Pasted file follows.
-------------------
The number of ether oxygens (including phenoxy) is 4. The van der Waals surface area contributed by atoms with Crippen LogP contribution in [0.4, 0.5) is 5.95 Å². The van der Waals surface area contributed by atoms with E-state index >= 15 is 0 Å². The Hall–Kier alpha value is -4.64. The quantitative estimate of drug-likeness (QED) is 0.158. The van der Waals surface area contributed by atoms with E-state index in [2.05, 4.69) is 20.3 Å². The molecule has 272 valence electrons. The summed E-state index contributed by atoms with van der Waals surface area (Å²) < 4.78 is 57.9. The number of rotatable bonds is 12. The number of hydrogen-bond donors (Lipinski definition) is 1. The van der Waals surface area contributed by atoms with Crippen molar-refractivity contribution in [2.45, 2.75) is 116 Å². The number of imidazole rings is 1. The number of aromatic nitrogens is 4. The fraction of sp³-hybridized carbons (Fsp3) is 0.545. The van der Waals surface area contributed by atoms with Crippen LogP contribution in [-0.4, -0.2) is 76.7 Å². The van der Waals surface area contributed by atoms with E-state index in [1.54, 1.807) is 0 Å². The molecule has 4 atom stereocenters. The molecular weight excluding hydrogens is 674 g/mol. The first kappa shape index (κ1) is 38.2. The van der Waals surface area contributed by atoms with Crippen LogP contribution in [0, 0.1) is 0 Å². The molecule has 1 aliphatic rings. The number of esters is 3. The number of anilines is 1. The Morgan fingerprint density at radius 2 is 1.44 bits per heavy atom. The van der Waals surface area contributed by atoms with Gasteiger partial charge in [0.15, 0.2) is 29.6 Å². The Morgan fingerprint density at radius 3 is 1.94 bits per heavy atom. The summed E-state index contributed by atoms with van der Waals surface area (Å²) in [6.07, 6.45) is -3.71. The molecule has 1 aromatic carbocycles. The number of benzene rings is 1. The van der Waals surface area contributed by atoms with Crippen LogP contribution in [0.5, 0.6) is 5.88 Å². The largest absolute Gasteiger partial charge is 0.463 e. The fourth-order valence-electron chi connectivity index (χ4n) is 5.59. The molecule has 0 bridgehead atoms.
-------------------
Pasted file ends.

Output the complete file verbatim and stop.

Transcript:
The number of ether oxygens (including phenoxy) is 4. The van der Waals surface area contributed by atoms with Crippen LogP contribution in [0.4, 0.5) is 5.95 Å². The van der Waals surface area contributed by atoms with E-state index >= 15 is 0 Å². The Hall–Kier alpha value is -4.64. The quantitative estimate of drug-likeness (QED) is 0.158. The van der Waals surface area contributed by atoms with E-state index in [2.05, 4.69) is 20.3 Å². The molecule has 272 valence electrons. The summed E-state index contributed by atoms with van der Waals surface area (Å²) < 4.78 is 57.9. The number of rotatable bonds is 12. The number of hydrogen-bond donors (Lipinski definition) is 1. The van der Waals surface area contributed by atoms with Crippen molar-refractivity contribution in [2.45, 2.75) is 116 Å². The number of imidazole rings is 1. The number of aromatic nitrogens is 4. The fraction of sp³-hybridized carbons (Fsp3) is 0.545. The van der Waals surface area contributed by atoms with Crippen LogP contribution in [-0.4, -0.2) is 76.7 Å². The van der Waals surface area contributed by atoms with E-state index in [1.54, 1.807) is 0 Å². The molecule has 4 atom stereocenters. The molecular weight excluding hydrogens is 674 g/mol. The first kappa shape index (κ1) is 38.2. The van der Waals surface area contributed by atoms with Crippen LogP contribution in [0, 0.1) is 0 Å². The molecule has 1 aliphatic rings. The number of esters is 3. The number of anilines is 1. The Morgan fingerprint density at radius 2 is 1.44 bits per heavy atom. The van der Waals surface area contributed by atoms with Gasteiger partial charge in [0.15, 0.2) is 29.6 Å². The Morgan fingerprint density at radius 3 is 1.94 bits per heavy atom. The summed E-state index contributed by atoms with van der Waals surface area (Å²) in [6.07, 6.45) is -3.71. The molecule has 1 aromatic carbocycles. The number of benzene rings is 1. The van der Waals surface area contributed by atoms with Crippen LogP contribution in [0.5, 0.6) is 5.88 Å². The largest absolute Gasteiger partial charge is 0.463 e. The fourth-order valence-electron chi connectivity index (χ4n) is 5.59. The molecule has 0 bridgehead atoms.